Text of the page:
A new method for treating breast cancer is showing early promise in pre-clinical trials.
Researchers in the College of Science at Virginia Tech have developed molecular compounds that, when activated by laser light, have the ability to destroy cancer cells without many of the side effects of most current therapies.
The research team, led by professors Karen Brewer in chemistry and Brenda Winkel in biological sciences, along with Theralase Technologies, a manufacturer of medical laser devices, has developed a way to eradicate tumors without the harmful side effects of chemotherapy, radiation or a surgeons scalpel. The group has built what Brewer calls a molecular machine: It seeks out fast-replicating cancer cells and becomes lethal only when exposed to light.
When combined with a deep-penetrating laser from Theralase, the new molecule could help combat fast-growing cancers, such as breast, prostate, and lung, which up until now have not been able to be penetrated by light therapies.
This research brings the potential for tremendous impact on a devastating disease, and we are excited to be working with world-class researchers at Virginia Tech to further develop this technology,said Roger Dumoulin-White, CEO of Theralase.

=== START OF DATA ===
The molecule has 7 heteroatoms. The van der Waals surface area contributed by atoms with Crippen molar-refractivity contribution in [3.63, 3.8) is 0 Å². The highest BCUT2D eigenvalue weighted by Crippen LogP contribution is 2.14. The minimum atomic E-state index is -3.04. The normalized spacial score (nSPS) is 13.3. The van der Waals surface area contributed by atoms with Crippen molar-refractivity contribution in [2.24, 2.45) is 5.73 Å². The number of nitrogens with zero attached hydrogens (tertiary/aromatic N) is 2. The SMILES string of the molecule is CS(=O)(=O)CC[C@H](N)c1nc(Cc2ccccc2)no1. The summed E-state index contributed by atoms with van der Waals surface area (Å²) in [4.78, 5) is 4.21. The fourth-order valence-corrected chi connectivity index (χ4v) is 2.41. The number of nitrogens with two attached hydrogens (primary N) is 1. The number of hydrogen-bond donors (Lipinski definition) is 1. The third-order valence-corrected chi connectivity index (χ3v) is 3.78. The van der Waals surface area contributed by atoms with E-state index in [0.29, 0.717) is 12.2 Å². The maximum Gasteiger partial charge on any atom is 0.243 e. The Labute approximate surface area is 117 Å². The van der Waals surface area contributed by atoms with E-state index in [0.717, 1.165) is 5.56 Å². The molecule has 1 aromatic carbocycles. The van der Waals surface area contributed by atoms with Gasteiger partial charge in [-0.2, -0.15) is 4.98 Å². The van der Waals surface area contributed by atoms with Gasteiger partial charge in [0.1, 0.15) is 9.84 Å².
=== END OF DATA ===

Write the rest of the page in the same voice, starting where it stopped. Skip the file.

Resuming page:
The treatment recently began Phase II trials as part of a seven-year road map for Food and Drug Administration approval.
Meanwhile, Popular Mechanics has named the research and development team a Breakthrough Innovator in its sixth annual awards program. The awards recognize 10 inventors and 10 products poised to change the world in the fields of technology, medicine, aviation, and environmental engineering, among others.
Our diverse, inspired winners are making the seemingly impossible a reality, said James B. Meigs, editor-in-chief of the magazine. The 2010 honorees are the people and products leading the way into the future, and were thrilled to recognize their advances.
The Virginia Tech/Theralase team joins nine others in celebrating the innovator awards. Among the other inventions are soccer balls that generate light and cell phones that diagnose medical conditions.
This recognition is truly an honor, Brewer said. We have been working as a team to develop more effective and less toxic cancer-fighting drugs for the past 18 years. It never ceases to amaze me what this type of team effort can accomplish.
Brewer said the research has been assisted by students at every level, undergraduates all the way up to postdoctoral Fellows.
This project is now an exciting example of translational research, collaborating with industry specialists, to take the promise of basic research to clinical trials and beyond. Winkel said.
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More information: Popular Mechanics, published monthly by Hearst Magazines, is read by 9 million people and engages readers with the latest innovations in science and technology. The award winners will be highlighted in the November issue, which will be on newsstands Oct. 12.